When they began their second song, “Parabol/Parabola,” the huge video display behind them came to life and began showing sequences of the bizarre beings and scenes that go so incredibly well with their music. As the evening chugged along, the stage setup remained the same with great lighting on Chancellor, Jones and Carey, while Keenan remained a solitary silhouette against the video screen. Their timing, which is absolutely essential in their music, was impeccable and Maynard’s vocals were as strong as they were 10 years ago during their “10,000 Days Tour”. Maynard’s sense of humor was present during the evening, telling the crowd “Hershey, huh”, “some jokes just write themselves”. Later he added, “I’m trying to come up with a joke about the Hershey Highway”. He also commented about having the sense of humor of a 12 year old, drawing laughs from fans.
To the crowds delight, the band played gem after gem including “Schism”, “Opiate”, “Aenima”, “Descending”, “Jambi”, “46 + 2” and an incredible rendition of “Third Eye”. An unfortunate glitch arose during Jones’ talk box guitar solo in “Jambi”. When he began, there was no audio coming from the amp. He quickly motioned to his sound engineer and the issue was corrected in less than a minute. Once the guitar became audible, the crowd cheered in response. Once Jones was sure the problem was fixed he nodded to Carey, who was banging the drums the entire time. When he got the signal from Jones, he hit a short drumroll as if to reset himself. With that, Carey, Chancellor and Jones were back in sync and they finished the song. It was impressive, to say to the least, that they were able to correct a technical issue mid-song and not miss a beat.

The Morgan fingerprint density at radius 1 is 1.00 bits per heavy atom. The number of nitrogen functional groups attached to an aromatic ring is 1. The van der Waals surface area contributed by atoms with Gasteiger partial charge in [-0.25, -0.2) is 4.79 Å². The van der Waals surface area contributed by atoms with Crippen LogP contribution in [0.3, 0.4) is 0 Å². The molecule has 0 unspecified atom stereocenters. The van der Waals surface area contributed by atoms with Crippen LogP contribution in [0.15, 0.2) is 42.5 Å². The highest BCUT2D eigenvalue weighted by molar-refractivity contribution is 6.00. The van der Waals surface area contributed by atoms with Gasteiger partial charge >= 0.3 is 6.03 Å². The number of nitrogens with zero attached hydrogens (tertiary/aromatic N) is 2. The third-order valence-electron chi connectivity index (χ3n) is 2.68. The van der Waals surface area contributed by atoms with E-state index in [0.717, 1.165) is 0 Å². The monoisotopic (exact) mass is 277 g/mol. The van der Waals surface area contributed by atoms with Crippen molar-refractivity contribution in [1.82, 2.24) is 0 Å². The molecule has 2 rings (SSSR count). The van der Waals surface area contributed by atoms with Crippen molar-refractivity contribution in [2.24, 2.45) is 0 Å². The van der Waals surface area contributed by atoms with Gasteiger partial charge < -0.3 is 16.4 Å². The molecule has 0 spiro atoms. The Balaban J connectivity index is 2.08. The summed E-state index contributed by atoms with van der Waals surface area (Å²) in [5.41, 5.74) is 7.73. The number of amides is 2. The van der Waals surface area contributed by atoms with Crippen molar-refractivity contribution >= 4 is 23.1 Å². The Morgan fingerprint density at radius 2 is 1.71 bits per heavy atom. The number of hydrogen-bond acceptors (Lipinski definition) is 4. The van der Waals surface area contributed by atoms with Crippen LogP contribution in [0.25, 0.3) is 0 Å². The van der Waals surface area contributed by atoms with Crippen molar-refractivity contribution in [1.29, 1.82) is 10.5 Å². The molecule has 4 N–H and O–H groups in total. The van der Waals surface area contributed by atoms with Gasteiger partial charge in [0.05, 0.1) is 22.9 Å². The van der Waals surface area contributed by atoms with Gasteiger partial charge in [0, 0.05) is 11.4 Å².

After “Third Eye”, the band left the stage and a countdown timer was displayed on the video screen, along with the word “intermission”. When the timer hit zero, Carey returned, stepped behind his kit and played a nice drum solo. As his drum beats wound down, Jones and Chancellor appeared and the band played “Eulogy” for the first time in years (the prior evening in Fairfax, they played “Vicarious”). Next came “Sweat,” and then the final tune of the evening, “Stinkfist”.
As they played “Stinkfist”, I moved to the back of the arena for a change in perspective and I was blown away by the view. The video screen seemed much larger head on, than the sideview that I had for most of the show. The screen seemed to consume the band members as it dwarfed them by its large size, but their sound was equally as powerful. Keenan, his voice always so full of hope and despair, was as massive as imagery behind him. Couple that with the thunderous and rhythmic bass lines by Chancellor, the growl of Jones’ Gibson Les Paul and the power of Carey’s drumming and fans had a sensational visual and auditory experience that can only be produced by Tool.
If Tool is visiting a town near you, I highly recommend that you purchase a ticket and attend the show. You may have a long wait until they visit again.